A couple more thousand dollars later, and everyone took a serious hit on reproducing this 744 page saga, we have corrected copies. And just this week I received two wonderfully touching responses to the story which made me cry in gratitude.

All I know is that God can make beauty from ashes, can somehow work all things together for good for those who love Him and are called according to His purpose, and His ways are ohsomuch higher than mine. Thank you, Jesus.

Peggy Blann-Phifer said...

I like the "free book" spin on that error thing and turning a negative into a positive. I was so hoping the errors had been caught before the final printing.

Crimson Eve is a great book, and as B said, different from Coral Moon, differnt from Violet Dawn. And pure Brandilyn. Can't wait to read Amber Morn!

Kathie said...

I can tell that you are as busy as ever. All my children grew up and left, but they show back up from time to time. LOL

Bonnie Calhoun said...

Leave it to Brandilyn, the consumate marketing guru to turn a negative into a go girl!

And congrads on the empty nest syndrome!

Kristy Dykes said...

B: You writers, have you ever had some really bad errors get through?

K: Room At the Inn (contains my novella "Orange Blossom Christmas") is set in a defunct historic Florida B&B. n old country preacher calls, begging to book a room for his overworked church secretary. The proprietor's late wife ran it, and he's closed it. But the preacher keeps begging.

"And so, we're a-wantin' to book a room. Please say there's room at the inn." He let out a belly laugh. "Get it? Room at the inn? Like in Jerusalem two thousand years ago when Joseph and Mary came a-knockin' on the door of an inn. Please say ya got an empty room at yer B and B...."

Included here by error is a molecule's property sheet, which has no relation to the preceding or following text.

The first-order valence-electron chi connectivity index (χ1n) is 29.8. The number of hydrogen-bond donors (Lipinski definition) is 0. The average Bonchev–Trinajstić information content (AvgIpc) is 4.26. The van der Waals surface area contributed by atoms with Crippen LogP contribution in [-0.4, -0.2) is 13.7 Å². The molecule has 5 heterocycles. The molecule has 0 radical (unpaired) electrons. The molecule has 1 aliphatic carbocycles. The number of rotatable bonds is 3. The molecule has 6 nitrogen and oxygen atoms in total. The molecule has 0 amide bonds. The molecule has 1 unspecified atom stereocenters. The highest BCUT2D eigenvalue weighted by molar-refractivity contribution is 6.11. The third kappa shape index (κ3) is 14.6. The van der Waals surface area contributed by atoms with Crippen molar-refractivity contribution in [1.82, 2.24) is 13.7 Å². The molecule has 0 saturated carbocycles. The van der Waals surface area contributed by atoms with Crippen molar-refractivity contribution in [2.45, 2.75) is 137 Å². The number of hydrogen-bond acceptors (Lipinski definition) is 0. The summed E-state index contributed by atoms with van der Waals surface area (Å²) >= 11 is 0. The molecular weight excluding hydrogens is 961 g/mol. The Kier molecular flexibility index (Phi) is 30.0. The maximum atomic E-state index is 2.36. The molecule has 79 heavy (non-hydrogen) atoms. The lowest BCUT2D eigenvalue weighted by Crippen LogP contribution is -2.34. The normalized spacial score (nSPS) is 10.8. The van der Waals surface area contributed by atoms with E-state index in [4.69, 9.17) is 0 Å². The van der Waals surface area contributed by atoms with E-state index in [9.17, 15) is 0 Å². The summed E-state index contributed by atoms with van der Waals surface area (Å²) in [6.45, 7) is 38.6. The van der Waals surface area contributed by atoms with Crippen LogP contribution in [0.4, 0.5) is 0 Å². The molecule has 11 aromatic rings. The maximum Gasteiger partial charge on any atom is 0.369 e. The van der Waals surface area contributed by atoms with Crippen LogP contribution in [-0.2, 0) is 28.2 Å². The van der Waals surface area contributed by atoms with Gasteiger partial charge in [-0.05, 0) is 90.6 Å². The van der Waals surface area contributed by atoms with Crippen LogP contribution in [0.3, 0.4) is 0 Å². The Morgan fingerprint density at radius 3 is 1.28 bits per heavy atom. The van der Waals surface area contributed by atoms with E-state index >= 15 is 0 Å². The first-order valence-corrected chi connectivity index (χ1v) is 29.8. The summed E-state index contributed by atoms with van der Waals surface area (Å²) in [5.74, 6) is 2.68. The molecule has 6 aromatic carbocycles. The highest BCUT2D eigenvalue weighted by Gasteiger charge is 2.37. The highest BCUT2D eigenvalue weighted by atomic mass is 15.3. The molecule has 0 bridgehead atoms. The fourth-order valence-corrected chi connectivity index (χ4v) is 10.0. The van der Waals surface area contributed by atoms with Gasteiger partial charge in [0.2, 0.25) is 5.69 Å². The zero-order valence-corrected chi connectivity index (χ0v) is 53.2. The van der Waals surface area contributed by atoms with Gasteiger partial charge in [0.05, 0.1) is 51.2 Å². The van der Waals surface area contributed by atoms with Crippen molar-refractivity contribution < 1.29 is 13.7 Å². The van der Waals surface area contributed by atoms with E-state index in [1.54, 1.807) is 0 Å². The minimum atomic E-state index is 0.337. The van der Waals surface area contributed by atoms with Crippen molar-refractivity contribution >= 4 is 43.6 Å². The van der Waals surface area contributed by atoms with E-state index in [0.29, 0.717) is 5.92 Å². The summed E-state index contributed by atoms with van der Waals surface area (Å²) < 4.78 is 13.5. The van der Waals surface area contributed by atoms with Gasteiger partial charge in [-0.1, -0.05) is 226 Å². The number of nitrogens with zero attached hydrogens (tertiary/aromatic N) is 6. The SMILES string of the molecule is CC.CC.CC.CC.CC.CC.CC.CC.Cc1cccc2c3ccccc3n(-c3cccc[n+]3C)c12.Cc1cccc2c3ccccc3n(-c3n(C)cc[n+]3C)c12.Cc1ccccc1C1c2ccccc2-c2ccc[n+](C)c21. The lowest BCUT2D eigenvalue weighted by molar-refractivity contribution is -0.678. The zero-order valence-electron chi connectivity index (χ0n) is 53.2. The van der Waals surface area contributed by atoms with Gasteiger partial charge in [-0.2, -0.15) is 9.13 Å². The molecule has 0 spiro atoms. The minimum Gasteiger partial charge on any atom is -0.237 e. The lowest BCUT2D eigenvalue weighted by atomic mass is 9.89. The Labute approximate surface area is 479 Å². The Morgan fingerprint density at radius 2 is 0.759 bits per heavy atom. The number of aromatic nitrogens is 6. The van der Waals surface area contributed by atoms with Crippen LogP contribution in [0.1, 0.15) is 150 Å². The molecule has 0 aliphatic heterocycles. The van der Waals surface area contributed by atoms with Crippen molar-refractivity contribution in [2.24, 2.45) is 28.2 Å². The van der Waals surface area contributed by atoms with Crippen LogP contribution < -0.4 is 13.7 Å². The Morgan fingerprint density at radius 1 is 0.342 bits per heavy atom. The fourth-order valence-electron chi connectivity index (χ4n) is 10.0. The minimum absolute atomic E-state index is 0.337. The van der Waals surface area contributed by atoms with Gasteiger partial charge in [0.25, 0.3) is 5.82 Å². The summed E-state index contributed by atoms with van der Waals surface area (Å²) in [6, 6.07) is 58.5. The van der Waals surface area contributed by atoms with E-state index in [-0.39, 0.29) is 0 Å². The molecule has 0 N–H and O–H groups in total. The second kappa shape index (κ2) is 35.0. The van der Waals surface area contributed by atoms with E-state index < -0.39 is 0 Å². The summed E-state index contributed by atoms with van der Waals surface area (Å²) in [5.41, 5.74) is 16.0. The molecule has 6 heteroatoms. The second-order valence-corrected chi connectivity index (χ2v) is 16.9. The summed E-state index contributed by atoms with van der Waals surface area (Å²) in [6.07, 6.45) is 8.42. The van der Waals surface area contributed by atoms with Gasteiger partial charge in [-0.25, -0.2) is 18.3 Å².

Get it? Joseph and Mary came a-knockin' in BETHELEM, not JERUSALEM!!! Great day in the morning! How could I have written that? Me, with all my Bible training! Me, a pastor's wife!

Oh, well, nobody else caught it, that I know of. Got lots of reader letters telling me how much they enjoyed the story. But not one mentioned...JERUSALEM. Shhhh.

If anyone ever spots the error, I have an answer: it's the old country preacher's fault. He had a brain fog and got his Bible knowledge mixed up! After all, he's the one who said it!


Kristy Dykes said...

Good grief. I can't even spell Bethlehem right! With all these mistakes, dare I return to my WIP? :)

Cara Putman said...

Brandilyn, I think that sounds like a great idea. And I have to tell you I read the unproofed ARC last night in one setting! It was wonderful!!! I couldn't put it down even when I knew hwere you were taking the plot. Fun twists and turns, and I LOVE the tight timeframe. Kept the plot hopping!

PS I didn't notice the errors because I was so pulled into the plot. And usually I spot those a mile away.

Gina Conroy said...

I think it's a great idea. When I find a mistake, it usually pulls me out of the story and I have to go back and check and make sure I didn't miss something. But if I know ahead of time, I won't be so surprised by it and I can let it slide and just continue on with the story.

Lynette Sowell said...

Well, I have no "how'd THAT make it to the printer" snafus to report. That I know of. :) There's always the, "Gee, I'd write that differently now."

I sure wish a certain 17yo in our home would get his license. I hate running errands. I have too much to do. I'm sure it's exciting yet bittersweet that Amberly is in college. I'm looking forward to her/your book. :)